Part 2 of our take on Government IT systems looks at the Register of Beneficial Owners and the meltdown that landed in the 2 weeks running up to the filing deadline of November 22nd 2019.

By way of introduction to this, the Register of Beneficial, which gives precise details of the ownership of corporate entities and provident societies in Ireland, was being established as a result of the EU's fourth money-laundering directive, commonly known as MLD4.  The Companies Registration Office were tasked managing the register.

This was a whole new filing obligation for our clients, and as most of the information was held by accountants, they seemed to become filing agent by default.

To look deeper at the reasons for the failure, we first need to delve back to its setup and method of verifying data. Unlike a CRO or Revenue submission, this would not be accepted unless it was a direct match with the Depart of Social Protection database, this in itself caused many failed submissions caused by small spelling errors or people using their name.

The CRO said the common reasons for rejecting submissions include: entering incorrect dates of birth or personal public service numbers; using a middle name in everyday usage, but not using the correct forename that's registered with the department; using variations of a name and mixing up details of multiple owners.

Fast Forward to the deadline date… November 22nd 2019, 1 week after the extended tax deadline, effectively giving many accountants (normally taking a week or 2 off by now) a week of submissions to complete.

Submissions were initially straightforward, and if you had the information at hand, took about 5 minutes to complete. All was going well up to about lunchtime of the Monday when things began to slow dramatically on the RBO website due to the enormous volume of traffic. It was now taking 10 times longer to file a return (if you were lucky), and with all this came vastly increased contact time online.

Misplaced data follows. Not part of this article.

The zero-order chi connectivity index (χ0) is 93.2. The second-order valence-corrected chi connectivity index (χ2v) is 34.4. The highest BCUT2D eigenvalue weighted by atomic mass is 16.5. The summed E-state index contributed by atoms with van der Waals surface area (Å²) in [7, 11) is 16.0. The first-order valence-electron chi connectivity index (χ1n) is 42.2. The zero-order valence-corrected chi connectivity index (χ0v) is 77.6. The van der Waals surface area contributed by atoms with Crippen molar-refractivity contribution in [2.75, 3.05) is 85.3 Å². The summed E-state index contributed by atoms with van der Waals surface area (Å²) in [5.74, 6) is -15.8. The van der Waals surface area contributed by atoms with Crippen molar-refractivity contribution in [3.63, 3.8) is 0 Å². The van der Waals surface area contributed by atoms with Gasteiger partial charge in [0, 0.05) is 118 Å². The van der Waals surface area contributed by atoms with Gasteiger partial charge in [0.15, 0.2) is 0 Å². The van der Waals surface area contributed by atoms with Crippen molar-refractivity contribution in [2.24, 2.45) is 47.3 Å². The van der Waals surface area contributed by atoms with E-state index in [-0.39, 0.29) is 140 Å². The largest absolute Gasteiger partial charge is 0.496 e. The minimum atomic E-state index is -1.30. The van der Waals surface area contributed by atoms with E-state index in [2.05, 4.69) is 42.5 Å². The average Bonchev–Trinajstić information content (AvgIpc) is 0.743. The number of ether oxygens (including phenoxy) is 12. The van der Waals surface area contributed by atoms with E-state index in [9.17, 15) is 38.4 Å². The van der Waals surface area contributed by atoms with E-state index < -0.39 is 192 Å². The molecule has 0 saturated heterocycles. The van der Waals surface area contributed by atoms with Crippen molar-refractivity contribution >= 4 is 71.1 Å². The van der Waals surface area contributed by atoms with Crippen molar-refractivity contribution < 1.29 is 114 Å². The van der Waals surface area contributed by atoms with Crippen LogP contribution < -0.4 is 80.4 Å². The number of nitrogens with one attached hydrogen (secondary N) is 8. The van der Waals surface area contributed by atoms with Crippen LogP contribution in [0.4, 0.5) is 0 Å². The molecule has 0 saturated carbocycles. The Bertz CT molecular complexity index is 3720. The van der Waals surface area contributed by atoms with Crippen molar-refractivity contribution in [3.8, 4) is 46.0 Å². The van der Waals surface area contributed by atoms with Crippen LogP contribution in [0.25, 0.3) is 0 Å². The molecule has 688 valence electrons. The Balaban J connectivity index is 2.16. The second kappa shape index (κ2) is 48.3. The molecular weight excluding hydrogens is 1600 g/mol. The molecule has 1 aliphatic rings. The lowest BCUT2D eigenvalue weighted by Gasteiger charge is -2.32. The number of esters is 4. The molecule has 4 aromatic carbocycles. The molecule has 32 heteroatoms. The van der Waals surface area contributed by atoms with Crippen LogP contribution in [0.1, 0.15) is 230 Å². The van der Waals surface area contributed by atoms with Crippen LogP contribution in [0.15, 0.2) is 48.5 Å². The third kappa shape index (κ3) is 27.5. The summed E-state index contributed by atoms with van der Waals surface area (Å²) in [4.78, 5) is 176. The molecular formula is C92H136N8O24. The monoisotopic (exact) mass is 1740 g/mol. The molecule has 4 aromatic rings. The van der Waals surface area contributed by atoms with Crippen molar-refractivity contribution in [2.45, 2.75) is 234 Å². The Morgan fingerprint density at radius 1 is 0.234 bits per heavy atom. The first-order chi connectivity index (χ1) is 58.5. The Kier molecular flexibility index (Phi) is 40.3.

Shockingly, RBO don’t have a phone line to help… who needs to talk to the filing agents trying to resolve the problem and make clients compliant!

Twitter appeared to be the main method of communications,

A near daily tweet became - “RBO Have no power to extend the deadline”

14 November 2019 – Website experiencing slowdown…

15 November 2019 – our technical team…

18 November 2019 - due to essential maintenance…

19 November 2019 – We are aware of issues…

20 November 2019 – Silence on IT failures

21 November 2019 – More silence

22 November 2019 – Full systems malfunction

€500,000 fine for all not filed to follow!

23 November 2019 – Extended to the 25th (previously impossible!)

 

Had there been a slight bit of forward thinking and set this deadline to say January 31st or a less pressurised date, much of this bottleneck could have been avoided.

Author

John Bell

Director

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